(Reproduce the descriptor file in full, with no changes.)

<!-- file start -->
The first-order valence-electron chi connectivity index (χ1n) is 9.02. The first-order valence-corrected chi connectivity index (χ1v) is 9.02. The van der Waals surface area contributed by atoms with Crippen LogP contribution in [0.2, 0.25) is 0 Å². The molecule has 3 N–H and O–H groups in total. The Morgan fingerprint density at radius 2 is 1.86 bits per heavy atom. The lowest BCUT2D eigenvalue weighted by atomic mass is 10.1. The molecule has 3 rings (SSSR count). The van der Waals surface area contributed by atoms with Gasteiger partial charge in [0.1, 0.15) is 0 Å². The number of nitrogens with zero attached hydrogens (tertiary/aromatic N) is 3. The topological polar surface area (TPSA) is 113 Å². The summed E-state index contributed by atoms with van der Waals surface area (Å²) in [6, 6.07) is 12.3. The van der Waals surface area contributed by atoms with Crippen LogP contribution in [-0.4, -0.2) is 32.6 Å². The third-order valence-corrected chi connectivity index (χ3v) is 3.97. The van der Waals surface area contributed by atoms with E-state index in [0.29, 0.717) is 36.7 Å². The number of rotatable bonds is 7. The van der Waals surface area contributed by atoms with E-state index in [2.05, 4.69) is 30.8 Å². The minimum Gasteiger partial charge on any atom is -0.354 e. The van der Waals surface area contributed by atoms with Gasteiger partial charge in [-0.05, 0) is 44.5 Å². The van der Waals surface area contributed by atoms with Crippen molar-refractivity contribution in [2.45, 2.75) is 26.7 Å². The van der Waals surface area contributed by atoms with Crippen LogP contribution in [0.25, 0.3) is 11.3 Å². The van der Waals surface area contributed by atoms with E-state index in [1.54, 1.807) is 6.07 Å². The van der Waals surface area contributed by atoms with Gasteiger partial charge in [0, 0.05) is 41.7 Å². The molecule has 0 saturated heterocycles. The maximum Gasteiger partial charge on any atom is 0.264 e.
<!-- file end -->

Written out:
The first-order valence-electron chi connectivity index (χ1n) is 9.02. The first-order valence-corrected chi connectivity index (χ1v) is 9.02. The van der Waals surface area contributed by atoms with Crippen LogP contribution in [0.2, 0.25) is 0 Å². The molecule has 3 N–H and O–H groups in total. The Morgan fingerprint density at radius 2 is 1.86 bits per heavy atom. The lowest BCUT2D eigenvalue weighted by atomic mass is 10.1. The molecule has 3 rings (SSSR count). The van der Waals surface area contributed by atoms with Gasteiger partial charge in [0.1, 0.15) is 0 Å². The number of nitrogens with zero attached hydrogens (tertiary/aromatic N) is 3. The topological polar surface area (TPSA) is 113 Å². The summed E-state index contributed by atoms with van der Waals surface area (Å²) in [6, 6.07) is 12.3. The van der Waals surface area contributed by atoms with Crippen LogP contribution in [-0.4, -0.2) is 32.6 Å². The third-order valence-corrected chi connectivity index (χ3v) is 3.97. The van der Waals surface area contributed by atoms with E-state index in [0.29, 0.717) is 36.7 Å². The number of rotatable bonds is 7. The van der Waals surface area contributed by atoms with E-state index in [2.05, 4.69) is 30.8 Å². The minimum Gasteiger partial charge on any atom is -0.354 e. The van der Waals surface area contributed by atoms with Gasteiger partial charge in [-0.05, 0) is 44.5 Å². The van der Waals surface area contributed by atoms with Crippen molar-refractivity contribution in [2.45, 2.75) is 26.7 Å². The van der Waals surface area contributed by atoms with Crippen LogP contribution in [0.25, 0.3) is 11.3 Å². The van der Waals surface area contributed by atoms with E-state index in [1.54, 1.807) is 6.07 Å². The van der Waals surface area contributed by atoms with Gasteiger partial charge in [0, 0.05) is 41.7 Å². The molecule has 0 saturated heterocycles. The maximum Gasteiger partial charge on any atom is 0.264 e.